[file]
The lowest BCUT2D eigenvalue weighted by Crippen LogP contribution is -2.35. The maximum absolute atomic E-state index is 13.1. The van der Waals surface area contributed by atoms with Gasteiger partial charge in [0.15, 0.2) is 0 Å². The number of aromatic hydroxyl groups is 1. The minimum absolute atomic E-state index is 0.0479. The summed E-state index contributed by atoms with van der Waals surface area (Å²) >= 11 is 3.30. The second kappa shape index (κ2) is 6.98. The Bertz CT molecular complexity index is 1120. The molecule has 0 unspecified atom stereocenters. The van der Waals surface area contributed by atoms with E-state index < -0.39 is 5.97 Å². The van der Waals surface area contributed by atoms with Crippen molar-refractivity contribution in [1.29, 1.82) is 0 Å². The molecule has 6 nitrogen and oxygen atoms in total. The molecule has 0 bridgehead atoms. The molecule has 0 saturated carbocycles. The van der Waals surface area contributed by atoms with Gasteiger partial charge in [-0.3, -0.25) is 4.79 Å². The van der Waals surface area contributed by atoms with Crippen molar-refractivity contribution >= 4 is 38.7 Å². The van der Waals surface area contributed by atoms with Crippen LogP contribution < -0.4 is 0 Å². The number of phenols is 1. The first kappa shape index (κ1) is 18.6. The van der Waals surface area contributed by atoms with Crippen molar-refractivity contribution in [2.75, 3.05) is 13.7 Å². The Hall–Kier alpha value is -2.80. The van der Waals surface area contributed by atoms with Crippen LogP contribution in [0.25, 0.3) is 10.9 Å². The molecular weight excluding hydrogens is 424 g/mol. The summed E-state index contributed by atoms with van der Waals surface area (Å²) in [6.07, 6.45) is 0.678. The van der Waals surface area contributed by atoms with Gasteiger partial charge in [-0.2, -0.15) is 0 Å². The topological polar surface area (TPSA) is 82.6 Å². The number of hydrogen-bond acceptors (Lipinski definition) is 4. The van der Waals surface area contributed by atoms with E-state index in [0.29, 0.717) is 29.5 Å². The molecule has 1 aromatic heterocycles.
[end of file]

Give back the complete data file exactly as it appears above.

The lowest BCUT2D eigenvalue weighted by Crippen LogP contribution is -2.35. The maximum absolute atomic E-state index is 13.1. The van der Waals surface area contributed by atoms with Gasteiger partial charge in [0.15, 0.2) is 0 Å². The number of aromatic hydroxyl groups is 1. The minimum absolute atomic E-state index is 0.0479. The summed E-state index contributed by atoms with van der Waals surface area (Å²) >= 11 is 3.30. The second kappa shape index (κ2) is 6.98. The Bertz CT molecular complexity index is 1120. The molecule has 0 unspecified atom stereocenters. The van der Waals surface area contributed by atoms with E-state index < -0.39 is 5.97 Å². The van der Waals surface area contributed by atoms with Crippen molar-refractivity contribution in [1.29, 1.82) is 0 Å². The molecule has 6 nitrogen and oxygen atoms in total. The molecule has 0 bridgehead atoms. The molecule has 0 saturated carbocycles. The van der Waals surface area contributed by atoms with Gasteiger partial charge in [-0.3, -0.25) is 4.79 Å². The van der Waals surface area contributed by atoms with Crippen molar-refractivity contribution >= 4 is 38.7 Å². The van der Waals surface area contributed by atoms with Crippen LogP contribution < -0.4 is 0 Å². The number of phenols is 1. The first kappa shape index (κ1) is 18.6. The van der Waals surface area contributed by atoms with Crippen molar-refractivity contribution in [2.75, 3.05) is 13.7 Å². The Hall–Kier alpha value is -2.80. The van der Waals surface area contributed by atoms with Crippen LogP contribution in [0.25, 0.3) is 10.9 Å². The molecular weight excluding hydrogens is 424 g/mol. The summed E-state index contributed by atoms with van der Waals surface area (Å²) in [6.07, 6.45) is 0.678. The van der Waals surface area contributed by atoms with Gasteiger partial charge in [-0.2, -0.15) is 0 Å². The topological polar surface area (TPSA) is 82.6 Å². The number of hydrogen-bond acceptors (Lipinski definition) is 4. The van der Waals surface area contributed by atoms with E-state index in [0.29, 0.717) is 29.5 Å². The molecule has 1 aromatic heterocycles.